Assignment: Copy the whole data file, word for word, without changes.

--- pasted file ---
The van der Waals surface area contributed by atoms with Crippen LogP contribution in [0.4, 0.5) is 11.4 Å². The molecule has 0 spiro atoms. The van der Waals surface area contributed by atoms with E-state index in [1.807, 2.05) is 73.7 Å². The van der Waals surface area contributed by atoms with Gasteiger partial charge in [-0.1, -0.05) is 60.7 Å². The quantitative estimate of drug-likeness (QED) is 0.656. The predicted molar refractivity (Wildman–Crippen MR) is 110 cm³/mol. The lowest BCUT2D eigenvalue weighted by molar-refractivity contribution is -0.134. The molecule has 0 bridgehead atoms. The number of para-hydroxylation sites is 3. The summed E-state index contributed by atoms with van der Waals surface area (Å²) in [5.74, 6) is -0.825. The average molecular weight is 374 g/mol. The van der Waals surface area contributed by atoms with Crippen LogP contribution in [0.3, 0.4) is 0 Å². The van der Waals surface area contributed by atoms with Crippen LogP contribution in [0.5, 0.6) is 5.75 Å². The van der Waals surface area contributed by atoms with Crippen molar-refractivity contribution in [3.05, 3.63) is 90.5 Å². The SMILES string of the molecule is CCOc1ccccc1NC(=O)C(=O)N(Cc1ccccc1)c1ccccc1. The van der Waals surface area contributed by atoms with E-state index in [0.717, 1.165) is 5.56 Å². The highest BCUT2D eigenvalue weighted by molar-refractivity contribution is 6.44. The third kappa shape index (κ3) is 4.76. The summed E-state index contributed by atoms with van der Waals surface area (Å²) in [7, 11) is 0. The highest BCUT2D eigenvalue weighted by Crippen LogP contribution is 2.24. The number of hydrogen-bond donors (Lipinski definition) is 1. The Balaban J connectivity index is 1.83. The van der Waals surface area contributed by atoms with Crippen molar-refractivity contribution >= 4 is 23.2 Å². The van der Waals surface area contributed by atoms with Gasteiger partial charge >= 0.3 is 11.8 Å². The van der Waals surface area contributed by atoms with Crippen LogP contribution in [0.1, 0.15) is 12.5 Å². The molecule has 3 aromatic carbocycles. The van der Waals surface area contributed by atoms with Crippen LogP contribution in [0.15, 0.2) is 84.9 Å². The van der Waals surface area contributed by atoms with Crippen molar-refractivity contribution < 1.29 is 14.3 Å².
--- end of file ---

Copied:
The van der Waals surface area contributed by atoms with Crippen LogP contribution in [0.4, 0.5) is 11.4 Å². The molecule has 0 spiro atoms. The van der Waals surface area contributed by atoms with E-state index in [1.807, 2.05) is 73.7 Å². The van der Waals surface area contributed by atoms with Gasteiger partial charge in [-0.1, -0.05) is 60.7 Å². The quantitative estimate of drug-likeness (QED) is 0.656. The predicted molar refractivity (Wildman–Crippen MR) is 110 cm³/mol. The lowest BCUT2D eigenvalue weighted by molar-refractivity contribution is -0.134. The molecule has 0 bridgehead atoms. The number of para-hydroxylation sites is 3. The summed E-state index contributed by atoms with van der Waals surface area (Å²) in [5.74, 6) is -0.825. The average molecular weight is 374 g/mol. The van der Waals surface area contributed by atoms with Crippen LogP contribution in [0.3, 0.4) is 0 Å². The van der Waals surface area contributed by atoms with Crippen LogP contribution in [0.5, 0.6) is 5.75 Å². The van der Waals surface area contributed by atoms with Crippen molar-refractivity contribution in [3.05, 3.63) is 90.5 Å². The SMILES string of the molecule is CCOc1ccccc1NC(=O)C(=O)N(Cc1ccccc1)c1ccccc1. The van der Waals surface area contributed by atoms with E-state index in [0.717, 1.165) is 5.56 Å². The highest BCUT2D eigenvalue weighted by molar-refractivity contribution is 6.44. The third kappa shape index (κ3) is 4.76. The summed E-state index contributed by atoms with van der Waals surface area (Å²) in [7, 11) is 0. The highest BCUT2D eigenvalue weighted by Crippen LogP contribution is 2.24. The number of hydrogen-bond donors (Lipinski definition) is 1. The Balaban J connectivity index is 1.83. The van der Waals surface area contributed by atoms with Crippen molar-refractivity contribution >= 4 is 23.2 Å². The van der Waals surface area contributed by atoms with Gasteiger partial charge >= 0.3 is 11.8 Å². The van der Waals surface area contributed by atoms with Crippen LogP contribution in [0.1, 0.15) is 12.5 Å². The molecule has 3 aromatic carbocycles. The van der Waals surface area contributed by atoms with Crippen LogP contribution in [0.15, 0.2) is 84.9 Å². The van der Waals surface area contributed by atoms with Crippen molar-refractivity contribution < 1.29 is 14.3 Å².